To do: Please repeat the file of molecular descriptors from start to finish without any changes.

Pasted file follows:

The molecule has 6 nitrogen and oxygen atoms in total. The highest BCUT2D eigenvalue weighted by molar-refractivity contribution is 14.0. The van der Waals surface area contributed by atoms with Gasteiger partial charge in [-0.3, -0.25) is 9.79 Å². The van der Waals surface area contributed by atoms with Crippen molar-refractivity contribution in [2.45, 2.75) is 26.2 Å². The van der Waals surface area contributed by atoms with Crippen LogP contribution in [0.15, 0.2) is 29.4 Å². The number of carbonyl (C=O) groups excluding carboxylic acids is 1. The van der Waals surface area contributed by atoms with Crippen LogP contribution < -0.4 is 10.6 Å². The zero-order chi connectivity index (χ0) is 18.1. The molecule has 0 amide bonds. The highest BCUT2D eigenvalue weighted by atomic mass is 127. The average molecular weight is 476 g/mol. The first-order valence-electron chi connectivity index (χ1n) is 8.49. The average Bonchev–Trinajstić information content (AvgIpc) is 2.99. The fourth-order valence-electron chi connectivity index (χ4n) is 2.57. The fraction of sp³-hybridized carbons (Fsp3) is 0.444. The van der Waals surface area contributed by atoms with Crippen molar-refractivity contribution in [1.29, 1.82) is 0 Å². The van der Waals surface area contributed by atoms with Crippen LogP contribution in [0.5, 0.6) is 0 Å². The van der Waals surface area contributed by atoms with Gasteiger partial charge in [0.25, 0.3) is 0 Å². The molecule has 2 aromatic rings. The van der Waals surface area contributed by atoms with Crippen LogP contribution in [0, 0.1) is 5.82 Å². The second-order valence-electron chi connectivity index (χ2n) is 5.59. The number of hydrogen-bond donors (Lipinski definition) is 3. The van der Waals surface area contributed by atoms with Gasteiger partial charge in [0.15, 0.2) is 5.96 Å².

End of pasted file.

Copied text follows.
The molecule has 6 nitrogen and oxygen atoms in total. The highest BCUT2D eigenvalue weighted by molar-refractivity contribution is 14.0. The van der Waals surface area contributed by atoms with Gasteiger partial charge in [-0.3, -0.25) is 9.79 Å². The van der Waals surface area contributed by atoms with Crippen molar-refractivity contribution in [2.45, 2.75) is 26.2 Å². The van der Waals surface area contributed by atoms with Crippen LogP contribution in [0.15, 0.2) is 29.4 Å². The number of carbonyl (C=O) groups excluding carboxylic acids is 1. The van der Waals surface area contributed by atoms with Crippen LogP contribution < -0.4 is 10.6 Å². The zero-order chi connectivity index (χ0) is 18.1. The molecule has 0 amide bonds. The highest BCUT2D eigenvalue weighted by atomic mass is 127. The average molecular weight is 476 g/mol. The first-order valence-electron chi connectivity index (χ1n) is 8.49. The average Bonchev–Trinajstić information content (AvgIpc) is 2.99. The fourth-order valence-electron chi connectivity index (χ4n) is 2.57. The fraction of sp³-hybridized carbons (Fsp3) is 0.444. The van der Waals surface area contributed by atoms with Crippen molar-refractivity contribution in [1.29, 1.82) is 0 Å². The van der Waals surface area contributed by atoms with Crippen LogP contribution in [0.5, 0.6) is 0 Å². The van der Waals surface area contributed by atoms with Gasteiger partial charge in [0.25, 0.3) is 0 Å². The molecule has 2 aromatic rings. The van der Waals surface area contributed by atoms with Crippen LogP contribution in [0, 0.1) is 5.82 Å². The second-order valence-electron chi connectivity index (χ2n) is 5.59. The number of hydrogen-bond donors (Lipinski definition) is 3. The van der Waals surface area contributed by atoms with Gasteiger partial charge in [0.15, 0.2) is 5.96 Å².